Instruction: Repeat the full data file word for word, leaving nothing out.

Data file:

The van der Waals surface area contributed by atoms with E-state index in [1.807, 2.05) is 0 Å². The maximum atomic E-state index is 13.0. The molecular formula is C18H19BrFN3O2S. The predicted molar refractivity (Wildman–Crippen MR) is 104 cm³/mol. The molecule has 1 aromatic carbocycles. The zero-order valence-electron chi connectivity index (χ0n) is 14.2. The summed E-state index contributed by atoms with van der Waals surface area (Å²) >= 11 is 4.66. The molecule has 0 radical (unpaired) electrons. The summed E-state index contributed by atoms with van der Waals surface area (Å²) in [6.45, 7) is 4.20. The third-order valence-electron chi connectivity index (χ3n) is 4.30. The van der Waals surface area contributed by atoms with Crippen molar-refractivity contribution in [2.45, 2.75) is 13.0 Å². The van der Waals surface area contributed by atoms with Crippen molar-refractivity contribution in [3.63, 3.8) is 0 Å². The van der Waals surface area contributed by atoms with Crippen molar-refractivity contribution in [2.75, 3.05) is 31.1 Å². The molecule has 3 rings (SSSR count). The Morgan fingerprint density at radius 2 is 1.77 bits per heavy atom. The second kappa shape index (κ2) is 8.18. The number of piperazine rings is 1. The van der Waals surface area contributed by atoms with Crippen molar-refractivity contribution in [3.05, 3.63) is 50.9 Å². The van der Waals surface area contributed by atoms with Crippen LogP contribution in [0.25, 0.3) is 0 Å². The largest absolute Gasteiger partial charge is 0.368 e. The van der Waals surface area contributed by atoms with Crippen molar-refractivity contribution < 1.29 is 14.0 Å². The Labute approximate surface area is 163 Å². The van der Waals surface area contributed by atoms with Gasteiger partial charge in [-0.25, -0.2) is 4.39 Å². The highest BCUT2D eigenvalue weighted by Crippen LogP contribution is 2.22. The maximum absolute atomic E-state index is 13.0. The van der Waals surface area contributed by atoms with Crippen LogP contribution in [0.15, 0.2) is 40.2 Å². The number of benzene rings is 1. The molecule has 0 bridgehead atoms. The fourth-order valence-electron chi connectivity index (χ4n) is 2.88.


The van der Waals surface area contributed by atoms with E-state index in [1.807, 2.05) is 0 Å². The maximum atomic E-state index is 13.0. The molecular formula is C18H19BrFN3O2S. The predicted molar refractivity (Wildman–Crippen MR) is 104 cm³/mol. The molecule has 1 aromatic carbocycles. The zero-order valence-electron chi connectivity index (χ0n) is 14.2. The summed E-state index contributed by atoms with van der Waals surface area (Å²) >= 11 is 4.66. The molecule has 0 radical (unpaired) electrons. The summed E-state index contributed by atoms with van der Waals surface area (Å²) in [6.45, 7) is 4.20. The third-order valence-electron chi connectivity index (χ3n) is 4.30. The van der Waals surface area contributed by atoms with Crippen molar-refractivity contribution in [2.45, 2.75) is 13.0 Å². The van der Waals surface area contributed by atoms with Crippen molar-refractivity contribution in [3.63, 3.8) is 0 Å². The van der Waals surface area contributed by atoms with Crippen molar-refractivity contribution in [2.75, 3.05) is 31.1 Å². The molecule has 3 rings (SSSR count). The Morgan fingerprint density at radius 2 is 1.77 bits per heavy atom. The second kappa shape index (κ2) is 8.18. The number of piperazine rings is 1. The van der Waals surface area contributed by atoms with Crippen molar-refractivity contribution in [3.05, 3.63) is 50.9 Å². The van der Waals surface area contributed by atoms with Crippen LogP contribution in [0.25, 0.3) is 0 Å². The largest absolute Gasteiger partial charge is 0.368 e. The van der Waals surface area contributed by atoms with Crippen molar-refractivity contribution < 1.29 is 14.0 Å². The Labute approximate surface area is 163 Å². The van der Waals surface area contributed by atoms with Gasteiger partial charge in [-0.25, -0.2) is 4.39 Å². The highest BCUT2D eigenvalue weighted by Crippen LogP contribution is 2.22. The maximum absolute atomic E-state index is 13.0. The van der Waals surface area contributed by atoms with Crippen LogP contribution in [0.15, 0.2) is 40.2 Å². The number of benzene rings is 1. The molecule has 0 bridgehead atoms. The fourth-order valence-electron chi connectivity index (χ4n) is 2.88.